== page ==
Chantal Peñalosa’s “Performative Lecture on Murals” at the Mexican Cultural Institute of Washington D.C.
Chantal Peñalosa presented an audio-visual performance building upon research into the painted murals in the Mexican Cultural Institute’s historic 16th Street MacVeagh Mansion. Originally constructed in 1910 as a summer home, the building was re-designated as the official Embassy of Mexico in 1921. This same year Guatemalan painter Rafael Yela Günther arrived in Mexico where he met prominent painter Diego Rivera in the early years of the Mexican muralist movement. In 1925, Yela Günther was commissioned by the Mexican government to design a series of murals for the Mexican Embassy’s Dining Room, connecting the grand Beaux Arts style architecture to the cultural and stylistic traditions of Mexico. The decision also reflected an interest of the time in indigeneity on the South American continent.
Yela’s original murals were eventually painted over. Later, other murals were added with more nationalistic scenes composed by Roberto Cueva del Río, a student of the Rivera mural style of painting that was well-established by this time. This second generation of murals remain in the building to this day and display a cross-section of Mexico’s national history. The scenes range from depictions of the mythological founding of Aztec culture, the arrival of Christopher Columbus, rural and agricultural festivities to Mexico’s modern industrialization. As a whole, del Río’s murals celebrate the continuity of old Mexico and the new.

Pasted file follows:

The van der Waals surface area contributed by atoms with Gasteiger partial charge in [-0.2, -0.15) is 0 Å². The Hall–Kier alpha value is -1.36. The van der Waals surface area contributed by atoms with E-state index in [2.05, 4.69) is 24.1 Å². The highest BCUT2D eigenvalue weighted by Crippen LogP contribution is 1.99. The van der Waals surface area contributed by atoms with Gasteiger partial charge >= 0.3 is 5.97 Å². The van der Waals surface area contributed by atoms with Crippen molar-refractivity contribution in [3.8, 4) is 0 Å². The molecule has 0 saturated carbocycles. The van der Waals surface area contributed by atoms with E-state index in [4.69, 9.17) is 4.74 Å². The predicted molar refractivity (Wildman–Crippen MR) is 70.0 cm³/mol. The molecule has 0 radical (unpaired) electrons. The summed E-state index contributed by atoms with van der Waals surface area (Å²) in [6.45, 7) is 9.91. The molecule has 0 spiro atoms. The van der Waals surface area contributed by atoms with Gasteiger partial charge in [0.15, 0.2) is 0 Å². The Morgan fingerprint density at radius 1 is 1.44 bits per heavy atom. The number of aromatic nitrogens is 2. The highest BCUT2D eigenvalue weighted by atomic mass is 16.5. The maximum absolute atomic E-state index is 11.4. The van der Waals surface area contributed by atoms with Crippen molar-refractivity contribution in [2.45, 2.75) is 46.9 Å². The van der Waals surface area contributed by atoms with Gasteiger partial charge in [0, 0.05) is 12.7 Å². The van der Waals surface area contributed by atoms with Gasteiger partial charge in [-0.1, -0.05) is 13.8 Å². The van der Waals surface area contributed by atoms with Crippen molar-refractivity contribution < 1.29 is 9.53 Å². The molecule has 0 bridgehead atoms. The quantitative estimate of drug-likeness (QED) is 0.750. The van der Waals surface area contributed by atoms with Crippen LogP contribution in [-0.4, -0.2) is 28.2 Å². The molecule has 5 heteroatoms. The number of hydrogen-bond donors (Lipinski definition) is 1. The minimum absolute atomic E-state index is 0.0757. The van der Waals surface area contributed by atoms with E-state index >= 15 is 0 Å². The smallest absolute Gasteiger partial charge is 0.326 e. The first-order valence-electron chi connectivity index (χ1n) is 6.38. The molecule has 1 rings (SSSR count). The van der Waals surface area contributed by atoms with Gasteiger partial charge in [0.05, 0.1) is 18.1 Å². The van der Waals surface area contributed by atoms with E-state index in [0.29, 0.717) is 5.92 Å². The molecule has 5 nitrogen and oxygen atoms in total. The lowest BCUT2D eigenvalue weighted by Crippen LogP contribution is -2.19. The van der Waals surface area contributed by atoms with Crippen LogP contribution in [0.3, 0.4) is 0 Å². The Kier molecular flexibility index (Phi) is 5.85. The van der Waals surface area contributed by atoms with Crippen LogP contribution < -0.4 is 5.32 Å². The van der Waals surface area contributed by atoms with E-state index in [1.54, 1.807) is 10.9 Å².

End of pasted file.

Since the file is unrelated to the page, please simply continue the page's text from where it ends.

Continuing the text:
Peñalosa invited the public at the Mexican Cultural Institute to engage with these competing historical depictions in a 30-minute performance that employs sound, visuals, and movement.
Chantal Peñalosa studied Fine Arts at the Universidad Autónoma de Baja California and the University of São Paulo. Peñalosa’s research-based practice is inspired by small gestures and interventions in everyday life, which are meant to expound upon notions of labor, waiting and delay. Repetition is a crucial element in her process, functioning as an allusion to the absurdity, weathering, and alienating effects of work. She was awarded the Acquisition Prize in the XIV edition of the Biennale of the Northwest and was awarded FONCA fellowships in the Young Artists category (2013-2014 and 2015-2016). In 2014 she participated in the 4th edition of the Bancomer Program for young artists at the Museo de Arte Carrillo Gil in Mexico City. Most recently, her work has been shown at Casa del Lago in Mexico City and at AIR Antwerpen.
A special thank you to Gustavo Morales and Alberto Fierro Garza (MCI of D.C.) and The White Page.
With the support of the Mexican Cultural Institute of Washington D.C., the Embassy of Mexico in the United States, and the Mexican Agency for International Development Cooperation.